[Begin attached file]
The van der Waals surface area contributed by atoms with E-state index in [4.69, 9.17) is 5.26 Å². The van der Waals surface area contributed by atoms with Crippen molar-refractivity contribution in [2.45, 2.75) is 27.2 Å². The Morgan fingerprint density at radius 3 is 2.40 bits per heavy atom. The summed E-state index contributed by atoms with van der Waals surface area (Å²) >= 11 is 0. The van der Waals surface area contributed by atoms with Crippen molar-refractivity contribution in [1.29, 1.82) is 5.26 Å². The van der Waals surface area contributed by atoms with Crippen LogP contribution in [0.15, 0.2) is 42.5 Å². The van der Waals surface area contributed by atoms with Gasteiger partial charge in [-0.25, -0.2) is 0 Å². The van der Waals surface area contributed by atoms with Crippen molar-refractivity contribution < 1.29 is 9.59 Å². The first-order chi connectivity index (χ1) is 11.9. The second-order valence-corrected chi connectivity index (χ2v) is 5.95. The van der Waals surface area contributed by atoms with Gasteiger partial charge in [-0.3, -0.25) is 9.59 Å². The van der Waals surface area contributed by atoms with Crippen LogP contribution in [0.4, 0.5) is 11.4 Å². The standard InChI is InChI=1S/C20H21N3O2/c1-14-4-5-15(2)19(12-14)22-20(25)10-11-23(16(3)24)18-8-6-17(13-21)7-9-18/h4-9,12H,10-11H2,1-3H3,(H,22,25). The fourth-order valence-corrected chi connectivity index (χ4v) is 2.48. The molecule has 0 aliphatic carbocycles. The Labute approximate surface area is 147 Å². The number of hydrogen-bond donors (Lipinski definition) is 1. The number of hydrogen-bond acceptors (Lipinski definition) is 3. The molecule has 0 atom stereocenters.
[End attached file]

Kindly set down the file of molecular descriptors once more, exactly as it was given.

The van der Waals surface area contributed by atoms with E-state index in [4.69, 9.17) is 5.26 Å². The van der Waals surface area contributed by atoms with Crippen molar-refractivity contribution in [2.45, 2.75) is 27.2 Å². The Morgan fingerprint density at radius 3 is 2.40 bits per heavy atom. The summed E-state index contributed by atoms with van der Waals surface area (Å²) >= 11 is 0. The van der Waals surface area contributed by atoms with Crippen molar-refractivity contribution in [1.29, 1.82) is 5.26 Å². The van der Waals surface area contributed by atoms with Crippen LogP contribution in [0.15, 0.2) is 42.5 Å². The van der Waals surface area contributed by atoms with Gasteiger partial charge in [-0.25, -0.2) is 0 Å². The van der Waals surface area contributed by atoms with Crippen molar-refractivity contribution < 1.29 is 9.59 Å². The first-order chi connectivity index (χ1) is 11.9. The second-order valence-corrected chi connectivity index (χ2v) is 5.95. The van der Waals surface area contributed by atoms with Gasteiger partial charge in [-0.3, -0.25) is 9.59 Å². The van der Waals surface area contributed by atoms with Crippen LogP contribution in [0.4, 0.5) is 11.4 Å². The standard InChI is InChI=1S/C20H21N3O2/c1-14-4-5-15(2)19(12-14)22-20(25)10-11-23(16(3)24)18-8-6-17(13-21)7-9-18/h4-9,12H,10-11H2,1-3H3,(H,22,25). The fourth-order valence-corrected chi connectivity index (χ4v) is 2.48. The molecule has 0 aliphatic carbocycles. The Labute approximate surface area is 147 Å². The number of hydrogen-bond donors (Lipinski definition) is 1. The number of hydrogen-bond acceptors (Lipinski definition) is 3. The molecule has 0 atom stereocenters.